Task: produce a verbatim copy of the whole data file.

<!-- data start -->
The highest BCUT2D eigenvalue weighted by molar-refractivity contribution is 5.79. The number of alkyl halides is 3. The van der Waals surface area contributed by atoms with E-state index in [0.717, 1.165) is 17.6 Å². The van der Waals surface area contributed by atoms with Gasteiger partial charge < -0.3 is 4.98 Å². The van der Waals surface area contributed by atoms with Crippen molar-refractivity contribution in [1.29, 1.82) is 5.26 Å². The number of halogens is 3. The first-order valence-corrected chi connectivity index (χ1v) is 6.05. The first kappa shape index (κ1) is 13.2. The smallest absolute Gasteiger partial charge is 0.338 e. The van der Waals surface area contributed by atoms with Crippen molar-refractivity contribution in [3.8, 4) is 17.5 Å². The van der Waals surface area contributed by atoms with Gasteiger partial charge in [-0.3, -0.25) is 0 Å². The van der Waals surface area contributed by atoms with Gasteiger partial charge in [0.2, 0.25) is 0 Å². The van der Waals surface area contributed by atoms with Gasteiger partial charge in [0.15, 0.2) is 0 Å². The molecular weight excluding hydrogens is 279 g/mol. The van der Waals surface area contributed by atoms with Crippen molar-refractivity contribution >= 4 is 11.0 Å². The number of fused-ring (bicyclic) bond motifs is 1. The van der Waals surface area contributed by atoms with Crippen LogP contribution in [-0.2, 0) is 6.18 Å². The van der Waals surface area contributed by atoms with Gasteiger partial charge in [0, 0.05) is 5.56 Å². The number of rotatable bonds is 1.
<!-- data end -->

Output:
The highest BCUT2D eigenvalue weighted by molar-refractivity contribution is 5.79. The number of alkyl halides is 3. The van der Waals surface area contributed by atoms with E-state index in [0.717, 1.165) is 17.6 Å². The van der Waals surface area contributed by atoms with Gasteiger partial charge < -0.3 is 4.98 Å². The van der Waals surface area contributed by atoms with Crippen molar-refractivity contribution in [1.29, 1.82) is 5.26 Å². The number of halogens is 3. The first-order valence-corrected chi connectivity index (χ1v) is 6.05. The first kappa shape index (κ1) is 13.2. The smallest absolute Gasteiger partial charge is 0.338 e. The van der Waals surface area contributed by atoms with Crippen molar-refractivity contribution in [3.8, 4) is 17.5 Å². The van der Waals surface area contributed by atoms with Gasteiger partial charge in [-0.3, -0.25) is 0 Å². The van der Waals surface area contributed by atoms with Gasteiger partial charge in [0.2, 0.25) is 0 Å². The van der Waals surface area contributed by atoms with Gasteiger partial charge in [0.15, 0.2) is 0 Å². The molecular weight excluding hydrogens is 279 g/mol. The van der Waals surface area contributed by atoms with Crippen molar-refractivity contribution >= 4 is 11.0 Å². The number of fused-ring (bicyclic) bond motifs is 1. The van der Waals surface area contributed by atoms with Crippen LogP contribution in [-0.2, 0) is 6.18 Å². The van der Waals surface area contributed by atoms with Gasteiger partial charge in [0, 0.05) is 5.56 Å². The number of rotatable bonds is 1.